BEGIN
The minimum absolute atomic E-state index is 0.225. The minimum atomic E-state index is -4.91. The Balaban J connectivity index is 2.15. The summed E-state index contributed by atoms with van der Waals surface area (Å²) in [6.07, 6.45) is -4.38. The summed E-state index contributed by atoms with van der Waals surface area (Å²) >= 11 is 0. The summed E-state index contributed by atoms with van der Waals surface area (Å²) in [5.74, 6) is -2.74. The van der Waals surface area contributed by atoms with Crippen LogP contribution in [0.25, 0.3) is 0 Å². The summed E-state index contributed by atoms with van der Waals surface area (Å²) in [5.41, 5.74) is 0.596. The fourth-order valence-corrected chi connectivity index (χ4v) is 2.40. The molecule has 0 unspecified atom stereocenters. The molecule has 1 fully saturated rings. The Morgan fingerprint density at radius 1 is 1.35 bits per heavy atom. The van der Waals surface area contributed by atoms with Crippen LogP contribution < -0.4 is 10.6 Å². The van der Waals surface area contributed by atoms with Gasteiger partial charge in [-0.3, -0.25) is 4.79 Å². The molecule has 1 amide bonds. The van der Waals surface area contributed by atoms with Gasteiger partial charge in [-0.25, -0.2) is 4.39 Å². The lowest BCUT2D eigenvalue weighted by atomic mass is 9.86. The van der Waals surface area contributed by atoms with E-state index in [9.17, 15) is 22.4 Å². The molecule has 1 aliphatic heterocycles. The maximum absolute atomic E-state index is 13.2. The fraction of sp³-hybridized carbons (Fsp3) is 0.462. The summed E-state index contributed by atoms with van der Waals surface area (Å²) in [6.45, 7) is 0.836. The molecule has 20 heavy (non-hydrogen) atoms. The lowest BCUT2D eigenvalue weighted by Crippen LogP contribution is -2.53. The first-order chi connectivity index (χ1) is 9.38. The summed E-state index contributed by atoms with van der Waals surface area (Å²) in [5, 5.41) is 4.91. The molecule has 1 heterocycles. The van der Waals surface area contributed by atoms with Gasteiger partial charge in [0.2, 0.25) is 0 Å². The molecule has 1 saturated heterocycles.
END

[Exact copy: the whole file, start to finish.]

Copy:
The minimum absolute atomic E-state index is 0.225. The minimum atomic E-state index is -4.91. The Balaban J connectivity index is 2.15. The summed E-state index contributed by atoms with van der Waals surface area (Å²) in [6.07, 6.45) is -4.38. The summed E-state index contributed by atoms with van der Waals surface area (Å²) >= 11 is 0. The summed E-state index contributed by atoms with van der Waals surface area (Å²) in [5.74, 6) is -2.74. The van der Waals surface area contributed by atoms with Crippen LogP contribution in [0.25, 0.3) is 0 Å². The summed E-state index contributed by atoms with van der Waals surface area (Å²) in [5.41, 5.74) is 0.596. The fourth-order valence-corrected chi connectivity index (χ4v) is 2.40. The molecule has 0 unspecified atom stereocenters. The molecule has 1 fully saturated rings. The Morgan fingerprint density at radius 1 is 1.35 bits per heavy atom. The van der Waals surface area contributed by atoms with Crippen LogP contribution < -0.4 is 10.6 Å². The van der Waals surface area contributed by atoms with Gasteiger partial charge in [-0.3, -0.25) is 4.79 Å². The molecule has 1 amide bonds. The van der Waals surface area contributed by atoms with Gasteiger partial charge in [-0.25, -0.2) is 4.39 Å². The lowest BCUT2D eigenvalue weighted by atomic mass is 9.86. The van der Waals surface area contributed by atoms with E-state index in [9.17, 15) is 22.4 Å². The molecule has 1 aliphatic heterocycles. The maximum absolute atomic E-state index is 13.2. The fraction of sp³-hybridized carbons (Fsp3) is 0.462. The summed E-state index contributed by atoms with van der Waals surface area (Å²) in [6.45, 7) is 0.836. The molecule has 20 heavy (non-hydrogen) atoms. The lowest BCUT2D eigenvalue weighted by Crippen LogP contribution is -2.53. The first-order chi connectivity index (χ1) is 9.38. The summed E-state index contributed by atoms with van der Waals surface area (Å²) in [5, 5.41) is 4.91. The molecule has 1 heterocycles. The van der Waals surface area contributed by atoms with Gasteiger partial charge in [0.2, 0.25) is 0 Å². The molecule has 1 saturated heterocycles.